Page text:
Scientists say they found a ‘game changer’ in fight against COVID-19
A new study suggests there’s a pocket in the SARS-CoV-2 spike protein that could be drugged to end the virus’ spread.
Sept. 24, 2020 (Deseret News) — A new study from the University of Bristol suggests there’s a druggable pocket in the SARS-Cov-2 spike protein that could help stop the coronavirus.
- The researchers published their findings in the journal Science.
- Scientists said the discovery is a “game changer” in defeating the coronavirus pandemic.
What the study said:
SARS-CoV-2 has multiple copies of glycoprotein — or the “spike protein” — that attaches to our cells and infects us.
- The research team used an imaging technique, electron cryo-microscopy (cryo-EM) to look into the spike at the atomic level.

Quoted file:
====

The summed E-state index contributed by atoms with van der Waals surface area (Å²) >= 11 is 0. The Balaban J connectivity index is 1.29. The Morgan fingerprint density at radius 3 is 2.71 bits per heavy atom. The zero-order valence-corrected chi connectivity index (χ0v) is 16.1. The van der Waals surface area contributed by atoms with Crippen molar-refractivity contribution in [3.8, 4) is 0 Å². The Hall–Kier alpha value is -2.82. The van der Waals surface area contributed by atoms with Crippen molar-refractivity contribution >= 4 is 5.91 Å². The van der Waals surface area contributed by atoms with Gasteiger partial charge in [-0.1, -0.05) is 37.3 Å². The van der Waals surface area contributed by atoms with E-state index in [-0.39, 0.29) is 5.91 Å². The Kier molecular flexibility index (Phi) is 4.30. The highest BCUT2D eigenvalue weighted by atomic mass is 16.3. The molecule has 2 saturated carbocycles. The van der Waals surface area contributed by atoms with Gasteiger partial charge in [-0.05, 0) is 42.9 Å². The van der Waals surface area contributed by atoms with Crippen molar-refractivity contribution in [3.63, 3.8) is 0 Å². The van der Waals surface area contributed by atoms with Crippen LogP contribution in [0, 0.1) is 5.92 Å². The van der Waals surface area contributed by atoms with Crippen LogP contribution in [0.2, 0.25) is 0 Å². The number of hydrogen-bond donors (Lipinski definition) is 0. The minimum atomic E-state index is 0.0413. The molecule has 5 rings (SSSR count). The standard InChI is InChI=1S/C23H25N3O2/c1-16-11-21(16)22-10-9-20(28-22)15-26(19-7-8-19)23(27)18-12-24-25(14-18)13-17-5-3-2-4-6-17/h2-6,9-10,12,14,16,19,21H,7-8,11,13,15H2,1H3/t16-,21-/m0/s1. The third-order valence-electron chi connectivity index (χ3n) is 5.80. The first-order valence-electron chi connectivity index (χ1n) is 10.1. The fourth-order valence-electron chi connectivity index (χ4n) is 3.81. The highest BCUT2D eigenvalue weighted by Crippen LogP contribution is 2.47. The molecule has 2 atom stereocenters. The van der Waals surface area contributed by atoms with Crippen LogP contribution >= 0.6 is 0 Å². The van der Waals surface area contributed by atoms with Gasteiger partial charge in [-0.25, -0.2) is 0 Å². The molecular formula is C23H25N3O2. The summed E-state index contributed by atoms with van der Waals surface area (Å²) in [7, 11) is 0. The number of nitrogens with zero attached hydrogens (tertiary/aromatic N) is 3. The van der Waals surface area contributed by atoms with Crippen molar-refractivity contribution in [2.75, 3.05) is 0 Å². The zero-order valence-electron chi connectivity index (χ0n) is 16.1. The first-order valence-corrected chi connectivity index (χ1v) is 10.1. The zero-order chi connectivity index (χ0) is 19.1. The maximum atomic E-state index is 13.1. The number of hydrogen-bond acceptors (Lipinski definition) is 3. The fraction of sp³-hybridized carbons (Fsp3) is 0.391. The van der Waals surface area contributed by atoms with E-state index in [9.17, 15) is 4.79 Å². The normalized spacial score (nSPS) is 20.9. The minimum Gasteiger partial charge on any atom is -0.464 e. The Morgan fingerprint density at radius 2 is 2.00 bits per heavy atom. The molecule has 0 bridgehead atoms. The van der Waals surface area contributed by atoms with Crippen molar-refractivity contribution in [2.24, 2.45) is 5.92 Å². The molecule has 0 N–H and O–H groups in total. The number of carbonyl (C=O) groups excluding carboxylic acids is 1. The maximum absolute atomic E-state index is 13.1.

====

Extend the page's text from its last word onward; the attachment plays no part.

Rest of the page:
With the help of Oracle, the team built a 3D structure of the SARS-CoV-2 spike protein, allowing them to research the ins and outs if the protein.
- The researchers found “a small molecule, linoleic acid (LA), buried in a tailor-made pocket within the spike protein,” according to a release sent to the Deseret News.
- LA can’t be developed by humans. But it plays “a vital role in inflammation and immune modulation, which are both key elements of COVID-19 disease progression. LA is also needed to maintain cell membranes in the lungs so that we can breathe properly,” the release said.
- The researchers said those with COVID-19 had low levels of LA, which is why they had trouble breathing and why they suffered from inflammation.
Why it matters:
Now, the researchers said seeing the pocket allows them to see whether they can turn the virus against it self.
- “Our discovery of a druggable pocket within the SARS-CoV-2 Spike protein could lead to new anti-viral drugs to shut down and eliminate the virus before it entered human cells, stopping it firmly in its tracks,” said professor Christiane Schaffitzel